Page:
Gardner: My silence indicates you wanted me to deviate from pre-planned talking points. Bad constituent.
It's recess! Sure, it isn't all fun and games for Cory Gardner, but he has found plenty of time for Republican Party... um... parties. And of course at those parties he's able to stick to the script. In fact, regurgitating GOP talking points is exactly what those gatherings want to hear. He gets plenty of applause and in fact love him for sticking to those tried and true talking points, recycled from failed policies of the past.
But what about when he's at a town hall with people who have real questions or might actually disagree with him? From the new stories about Gardner's town halls I've seen (Thank you Google News Alerts), anyone who asks a slightly off-talking-point questions gets the same answer:
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First, there were the Libyan students at the Larimer County Courthouse, reported by the Coloradoan:
"Is the Libyan blood …" he (Mahdi Faraj Omar) said, choking back tears. "The Libyan blood is less expensive than oil. What's going on exactly?"
Abdelmalik Issa, a Libyan-American resident of Fort Collins, asked Gardner to support the Libyan protesters trying to take down Gadhafi.
"I'd like you, as a representative, as a part of the Congress, to mention these things," Issa said.
Gardner, a freshman Republican from Yuma, didn't respond to the requests from Omar or Issa at the town-hall meeting.
Then there's Allen Peacock in Longmont, who didn't like the GOP repealing the Affordable Care Act, reported by the Longmont Times-Call:
When it comes to health care, congressional Republicans in this year’s session have wasted time and taxpayers’ money on attempting to reverse last year’s act, Peacock charged.
Gardner thanked Peacock for his comments and said, “It’s great to live in a country where we can share differences of opinions.”
And on to Greeley, where Sharon Benson was upset at cuts to the Head Start program, reported by the New York Times:
In Greeley, many of the concerns among the roughly 60 people at the meeting were about education. “I get concerned hearing about throwing the baby out with the bathwater because we have the largest growing population of low-income children in the nation right here in Colorado,” said Ms. Benson, who works for Head Start. Mr. Gardner nodded, but moved on without giving her a response.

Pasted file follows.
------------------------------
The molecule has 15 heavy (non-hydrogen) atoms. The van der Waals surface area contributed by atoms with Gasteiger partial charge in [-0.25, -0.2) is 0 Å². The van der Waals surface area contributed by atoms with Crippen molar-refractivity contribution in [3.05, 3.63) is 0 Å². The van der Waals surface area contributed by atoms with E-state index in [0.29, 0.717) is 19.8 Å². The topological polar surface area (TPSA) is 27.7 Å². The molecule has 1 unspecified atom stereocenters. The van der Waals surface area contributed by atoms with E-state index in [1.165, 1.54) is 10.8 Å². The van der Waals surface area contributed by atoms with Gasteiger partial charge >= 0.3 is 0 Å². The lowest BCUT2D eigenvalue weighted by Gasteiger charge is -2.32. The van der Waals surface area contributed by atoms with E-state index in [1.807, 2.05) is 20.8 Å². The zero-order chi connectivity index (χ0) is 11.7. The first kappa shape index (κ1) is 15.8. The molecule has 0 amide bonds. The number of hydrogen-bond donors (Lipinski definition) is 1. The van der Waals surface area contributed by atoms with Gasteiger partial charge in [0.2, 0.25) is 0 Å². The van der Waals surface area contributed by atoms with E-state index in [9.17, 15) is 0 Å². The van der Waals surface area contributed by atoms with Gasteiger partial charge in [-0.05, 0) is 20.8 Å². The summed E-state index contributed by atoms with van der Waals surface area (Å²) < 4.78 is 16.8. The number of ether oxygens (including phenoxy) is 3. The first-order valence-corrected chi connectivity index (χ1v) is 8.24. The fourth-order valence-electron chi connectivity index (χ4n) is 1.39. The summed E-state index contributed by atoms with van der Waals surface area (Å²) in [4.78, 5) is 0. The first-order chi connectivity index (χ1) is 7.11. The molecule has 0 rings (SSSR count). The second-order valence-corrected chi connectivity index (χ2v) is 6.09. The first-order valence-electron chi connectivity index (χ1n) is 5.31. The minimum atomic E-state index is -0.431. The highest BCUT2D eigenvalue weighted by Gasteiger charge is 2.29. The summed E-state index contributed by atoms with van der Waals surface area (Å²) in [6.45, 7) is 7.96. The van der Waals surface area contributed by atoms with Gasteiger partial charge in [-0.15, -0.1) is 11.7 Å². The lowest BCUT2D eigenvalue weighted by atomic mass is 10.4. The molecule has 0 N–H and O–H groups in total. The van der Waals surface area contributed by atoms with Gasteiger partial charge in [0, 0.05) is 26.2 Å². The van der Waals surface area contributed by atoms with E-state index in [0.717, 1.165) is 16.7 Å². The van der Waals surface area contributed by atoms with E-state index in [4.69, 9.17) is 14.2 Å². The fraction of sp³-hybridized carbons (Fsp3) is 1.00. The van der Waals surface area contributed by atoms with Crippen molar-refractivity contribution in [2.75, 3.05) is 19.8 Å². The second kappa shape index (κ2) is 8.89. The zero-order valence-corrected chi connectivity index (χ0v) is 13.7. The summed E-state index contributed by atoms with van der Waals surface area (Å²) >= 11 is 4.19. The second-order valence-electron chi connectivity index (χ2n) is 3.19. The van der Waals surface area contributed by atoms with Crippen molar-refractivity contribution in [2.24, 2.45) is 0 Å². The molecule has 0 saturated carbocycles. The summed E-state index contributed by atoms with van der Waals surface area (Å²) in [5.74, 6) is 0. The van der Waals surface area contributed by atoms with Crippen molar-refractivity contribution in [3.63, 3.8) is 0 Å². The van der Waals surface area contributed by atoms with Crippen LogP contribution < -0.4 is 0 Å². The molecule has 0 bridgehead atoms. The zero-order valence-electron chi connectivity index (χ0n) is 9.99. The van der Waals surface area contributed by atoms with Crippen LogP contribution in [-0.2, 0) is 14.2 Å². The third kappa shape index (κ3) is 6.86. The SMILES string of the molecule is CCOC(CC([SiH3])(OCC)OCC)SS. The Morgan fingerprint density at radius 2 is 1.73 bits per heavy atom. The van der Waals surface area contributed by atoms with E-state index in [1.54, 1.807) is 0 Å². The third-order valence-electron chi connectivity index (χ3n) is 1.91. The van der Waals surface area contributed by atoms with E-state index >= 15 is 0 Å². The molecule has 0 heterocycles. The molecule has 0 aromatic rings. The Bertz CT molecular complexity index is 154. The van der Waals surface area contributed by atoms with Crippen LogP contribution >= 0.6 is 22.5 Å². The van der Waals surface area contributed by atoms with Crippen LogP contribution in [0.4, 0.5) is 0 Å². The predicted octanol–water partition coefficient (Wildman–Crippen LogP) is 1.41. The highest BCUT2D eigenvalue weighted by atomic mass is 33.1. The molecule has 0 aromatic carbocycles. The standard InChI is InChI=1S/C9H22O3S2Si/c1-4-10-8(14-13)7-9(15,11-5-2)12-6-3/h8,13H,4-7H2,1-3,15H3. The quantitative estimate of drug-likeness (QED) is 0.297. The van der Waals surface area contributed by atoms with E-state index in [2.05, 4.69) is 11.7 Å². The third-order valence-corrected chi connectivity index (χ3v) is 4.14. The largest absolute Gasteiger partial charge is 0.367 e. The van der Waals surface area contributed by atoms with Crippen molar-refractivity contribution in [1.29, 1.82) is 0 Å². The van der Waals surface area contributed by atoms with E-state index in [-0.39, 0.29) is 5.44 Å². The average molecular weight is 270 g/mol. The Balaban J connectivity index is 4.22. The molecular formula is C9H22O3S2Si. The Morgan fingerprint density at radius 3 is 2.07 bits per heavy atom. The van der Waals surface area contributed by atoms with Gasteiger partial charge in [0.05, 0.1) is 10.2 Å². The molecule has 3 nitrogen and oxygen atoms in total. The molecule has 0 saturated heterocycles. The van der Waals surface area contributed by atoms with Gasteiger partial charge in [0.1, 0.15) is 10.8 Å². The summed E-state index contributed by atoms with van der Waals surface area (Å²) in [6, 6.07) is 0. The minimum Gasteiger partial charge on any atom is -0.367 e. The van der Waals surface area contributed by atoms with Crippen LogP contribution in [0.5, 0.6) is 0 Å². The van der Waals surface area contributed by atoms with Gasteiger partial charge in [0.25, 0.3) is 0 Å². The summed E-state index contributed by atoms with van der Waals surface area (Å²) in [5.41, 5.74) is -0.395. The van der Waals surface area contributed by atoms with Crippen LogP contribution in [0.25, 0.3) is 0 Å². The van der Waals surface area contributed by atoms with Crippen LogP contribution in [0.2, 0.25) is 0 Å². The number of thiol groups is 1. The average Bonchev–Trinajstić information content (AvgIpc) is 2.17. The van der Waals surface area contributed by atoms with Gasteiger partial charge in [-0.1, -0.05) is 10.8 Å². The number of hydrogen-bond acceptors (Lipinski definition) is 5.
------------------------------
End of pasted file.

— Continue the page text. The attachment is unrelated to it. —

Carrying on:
Ok, town halls are stressful. Maybe he does better getting his views out to the press on major national developments. Not so much, at least according to Denver Post Staff Writer Allison Sherry, who wrote an article on the broad lack of response from Colorado elected officials on the recent decision to not enforce the Defense of Marriage Act (The article says Rep. Lamborn responded even though he is currently overseas):
But the others? New Republican Reps. Scott Tipton and Cory Gardner chose not to weigh in.
Right. Not a lot of time to write that press release. Fair enough. Does Gardner's staff do better when people write letters? Apparently not, if you happen to read the letters to the editor page of the Greeley Tribune (again, thanks Google Alerts!":
Government health care OK for Congress:
...I contacted Rep. Cory Gardner’s office asking if Mr. Gardner would be accepting government health care. The person I spoke with said Rep. Gardner would get back to me via e-mail. I did receive an e-mail from Mr. Gardner, but he failed to answer my question.
What I got was basically a form letter response consisting of nothing more than Republican talking points. So I’m assuming our representative sees nothing wrong with government health care — for him and his family.
Wow. No response to even that question? It's been nearly a month since Gardner said he would not take the Congressional plan and continue to pay for his individual plan (which incidentally would offer more services and less hassle because of the Affordable Care Act, but he didn't point that out). That seems like an easy one to write talking points for, but it looks like Gardner couldn't even do that.
The only answers Gardner provides is to the questions he wants you to ask and he has a prepared statement to address.
Ask something slightly away from those talking points and all you'll hear are crickets.